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The Zambezi River is hardly a creek. Indeed it is Africa’s fourth largest river that collects nearly half of south central Africa’s rainfall and deposits it, after a 1700 mile long journey, into the Indian Ocean. Its name translates from the Tonga language as ‘The Great River’ which is an apt and befitting moniker. A Smithsonian African Safari is a modern day exploration of this mighty waterway; our itinerary taking us in the footprints of that most legendary of African Explorers, David Livingstone. However, unlike Dr. Livingstone, we have the luxury of modern transport to cover in two weeks what took him many years of grueling pioneering. I have often wondered what drove Livingstone in his quest to open ‘God’s Highway’ to the interior of Africa, and I think I may have found one of his greatest motivators.P1060128515

A Smithsonian Safari through Zimbabwe, Botswana and Zambia makes use of just about every modern transport vehicle bar trains. We do game drives in specially adapted 4×4’s, boat cruises on luxury river craft, view the Vic Falls from helicopters, move from one country to another in luxury coaches or private aircraft, and skim along the Zambezi in small power boats in search of the formidable Tiger Fish. We are so habituated to the sound of the internal combustion engine (or as I call it – the infernal combustion engine) that we consider its intrusive racket as normal. Dr. Livingstone, I presume, would not approve.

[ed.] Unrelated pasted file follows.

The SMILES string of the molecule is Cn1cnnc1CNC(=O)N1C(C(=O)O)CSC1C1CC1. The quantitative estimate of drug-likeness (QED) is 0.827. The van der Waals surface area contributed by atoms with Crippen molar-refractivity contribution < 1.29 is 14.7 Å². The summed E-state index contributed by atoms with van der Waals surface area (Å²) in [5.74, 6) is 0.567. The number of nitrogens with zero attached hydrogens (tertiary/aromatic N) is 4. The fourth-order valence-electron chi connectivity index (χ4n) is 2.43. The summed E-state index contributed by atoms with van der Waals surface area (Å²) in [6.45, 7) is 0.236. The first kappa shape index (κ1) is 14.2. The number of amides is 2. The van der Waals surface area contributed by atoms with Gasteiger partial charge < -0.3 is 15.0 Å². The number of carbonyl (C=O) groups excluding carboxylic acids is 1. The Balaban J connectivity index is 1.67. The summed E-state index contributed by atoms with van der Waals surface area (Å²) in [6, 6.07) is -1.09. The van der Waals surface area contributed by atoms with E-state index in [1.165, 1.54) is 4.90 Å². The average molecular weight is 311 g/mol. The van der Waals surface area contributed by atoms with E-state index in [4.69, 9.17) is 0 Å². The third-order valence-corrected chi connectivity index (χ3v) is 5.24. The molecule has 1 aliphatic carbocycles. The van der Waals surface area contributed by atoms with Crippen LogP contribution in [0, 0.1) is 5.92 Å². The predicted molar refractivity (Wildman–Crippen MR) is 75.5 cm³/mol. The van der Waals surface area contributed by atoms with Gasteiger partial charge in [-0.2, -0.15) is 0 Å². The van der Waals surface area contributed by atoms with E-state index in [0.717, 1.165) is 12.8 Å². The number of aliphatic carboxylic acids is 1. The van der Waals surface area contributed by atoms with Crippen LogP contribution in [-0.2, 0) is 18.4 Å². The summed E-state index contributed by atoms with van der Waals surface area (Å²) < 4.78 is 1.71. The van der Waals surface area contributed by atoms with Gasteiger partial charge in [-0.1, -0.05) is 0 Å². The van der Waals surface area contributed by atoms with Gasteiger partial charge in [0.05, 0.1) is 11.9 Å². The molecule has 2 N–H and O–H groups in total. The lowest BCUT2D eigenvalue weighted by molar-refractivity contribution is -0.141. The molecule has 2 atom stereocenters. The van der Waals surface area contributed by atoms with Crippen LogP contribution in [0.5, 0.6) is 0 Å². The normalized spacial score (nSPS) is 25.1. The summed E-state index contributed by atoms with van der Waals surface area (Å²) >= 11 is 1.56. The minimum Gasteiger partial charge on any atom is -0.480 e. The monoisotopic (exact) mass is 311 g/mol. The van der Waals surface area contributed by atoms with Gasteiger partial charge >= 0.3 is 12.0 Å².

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 When our group of Smithsonian Travelers reached the Royal Zambezi Lodge in Zambia’s remote Lower Zambezi National Park (after a bus ride, ferry crossing, another bus ride, a private charter flight, and a transfer by 4×4) many of us were ready for the tranquility that epitomizes this destination. The lodge offers a wide variety of activities including two of Livingstone’s preferred modes of transport: walking and canoeing.